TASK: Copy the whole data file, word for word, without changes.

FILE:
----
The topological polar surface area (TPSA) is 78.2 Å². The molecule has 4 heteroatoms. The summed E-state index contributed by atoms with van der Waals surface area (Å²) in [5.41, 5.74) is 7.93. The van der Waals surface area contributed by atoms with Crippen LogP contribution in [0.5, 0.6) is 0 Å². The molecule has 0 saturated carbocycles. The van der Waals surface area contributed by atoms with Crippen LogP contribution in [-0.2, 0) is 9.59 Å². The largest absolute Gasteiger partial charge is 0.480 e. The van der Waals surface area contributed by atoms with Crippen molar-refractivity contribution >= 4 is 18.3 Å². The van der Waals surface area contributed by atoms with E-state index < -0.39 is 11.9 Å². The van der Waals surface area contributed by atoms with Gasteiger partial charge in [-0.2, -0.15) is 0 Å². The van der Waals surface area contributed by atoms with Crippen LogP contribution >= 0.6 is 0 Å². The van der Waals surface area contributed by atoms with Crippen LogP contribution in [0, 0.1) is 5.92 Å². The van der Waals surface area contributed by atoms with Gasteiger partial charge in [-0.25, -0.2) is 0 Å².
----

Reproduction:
The topological polar surface area (TPSA) is 78.2 Å². The molecule has 4 heteroatoms. The summed E-state index contributed by atoms with van der Waals surface area (Å²) in [5.41, 5.74) is 7.93. The van der Waals surface area contributed by atoms with Crippen LogP contribution in [0.5, 0.6) is 0 Å². The molecule has 0 saturated carbocycles. The van der Waals surface area contributed by atoms with Crippen LogP contribution in [-0.2, 0) is 9.59 Å². The largest absolute Gasteiger partial charge is 0.480 e. The van der Waals surface area contributed by atoms with Crippen molar-refractivity contribution >= 4 is 18.3 Å². The van der Waals surface area contributed by atoms with E-state index < -0.39 is 11.9 Å². The van der Waals surface area contributed by atoms with Gasteiger partial charge in [-0.2, -0.15) is 0 Å². The van der Waals surface area contributed by atoms with Crippen LogP contribution >= 0.6 is 0 Å². The van der Waals surface area contributed by atoms with Crippen LogP contribution in [0, 0.1) is 5.92 Å². The van der Waals surface area contributed by atoms with Gasteiger partial charge in [-0.25, -0.2) is 0 Å².